Chemotherapy-induced peripheral neuropathy (CIPN) is a prevalent and clinically relevant side effect of chemotherapy. The symptoms diminish patients' quality of life and represent a decisive limiting factor for medical therapy. To date, effective treatment options are lacking. Specific exercise interventions have proven promising to target relevant symptoms. We conducted a prospective, four-armed, randomized, controlled trial, to evaluate the effects of sensorimotor training (SMT) and whole-body vibration training (WBV) on patients with CIPN. Participants (N = 40) were randomized to either one of two intervention groups (SMT N = 10 or WBV N = 10) or oncological control group (N = 10) and matched by gender and age with a healthy control (N = 10). The intervention groups exercised twice a week for 6 weeks. Primary endpoint was the reduction of CIPN-related symptoms (improve peripheral deep sensitivity, Achilles tendon reflex (ASR) and patellar tendon reflex (PSR), light-touch perception, sense of position, and lower leg strength). Secondary endpoints were nerve conduction velocity and amplitude, balance control, quality of life, and CIPN-related pain. Patients exercising improved sensory and associated motor symptoms. Significant intergroup differences were found for the tendon reflexes (ASR P = .017 and PSR P = .020), peripheral deep sensitivity (P = .010), and pain (P = .043). Furthermore, tendencies were found regarding the subjective improvement of symptoms (P = .075) and two subscales of the EORTC-QLQ-C30 questionnaire: pain (P = .054) and dyspnea (P = .054). The results for the SMT group were superior regarding the tendon reflexes, and a tendency regarding the subjective report of symptoms, while WBV was superior regarding pain. SMT and WBV behold a large potential to reduce CIPN-related symptoms and can be considered feasible and safe for patients with CIPN (compliance 97.5%, no adverse events).Registration: DRKS00013027.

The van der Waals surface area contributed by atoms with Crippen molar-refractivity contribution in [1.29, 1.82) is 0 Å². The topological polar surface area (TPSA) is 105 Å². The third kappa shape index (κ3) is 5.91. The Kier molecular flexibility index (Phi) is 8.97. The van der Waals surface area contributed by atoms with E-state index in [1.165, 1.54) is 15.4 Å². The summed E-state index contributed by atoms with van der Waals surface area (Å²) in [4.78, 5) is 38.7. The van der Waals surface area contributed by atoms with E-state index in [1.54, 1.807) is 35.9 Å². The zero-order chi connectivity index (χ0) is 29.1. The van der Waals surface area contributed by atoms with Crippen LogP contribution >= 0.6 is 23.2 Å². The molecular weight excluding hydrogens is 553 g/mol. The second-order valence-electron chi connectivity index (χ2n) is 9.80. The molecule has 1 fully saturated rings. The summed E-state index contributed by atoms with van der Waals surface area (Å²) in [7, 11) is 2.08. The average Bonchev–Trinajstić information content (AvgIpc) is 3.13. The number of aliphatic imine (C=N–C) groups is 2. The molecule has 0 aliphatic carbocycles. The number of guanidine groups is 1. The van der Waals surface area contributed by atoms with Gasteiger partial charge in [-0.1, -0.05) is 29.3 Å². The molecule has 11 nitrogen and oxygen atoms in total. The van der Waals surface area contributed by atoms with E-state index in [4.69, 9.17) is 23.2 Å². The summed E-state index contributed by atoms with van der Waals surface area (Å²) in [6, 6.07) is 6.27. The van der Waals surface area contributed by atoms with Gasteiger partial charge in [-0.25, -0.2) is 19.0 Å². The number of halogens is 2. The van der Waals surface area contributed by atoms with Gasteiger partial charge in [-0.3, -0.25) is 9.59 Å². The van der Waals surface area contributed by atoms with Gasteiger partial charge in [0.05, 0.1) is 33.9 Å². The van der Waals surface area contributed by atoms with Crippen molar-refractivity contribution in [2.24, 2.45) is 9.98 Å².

Keywords: Chemotherapy-induced peripheral neuropathy; Exercise intervention; Neuropathy; Physical activity; Symptom reduction.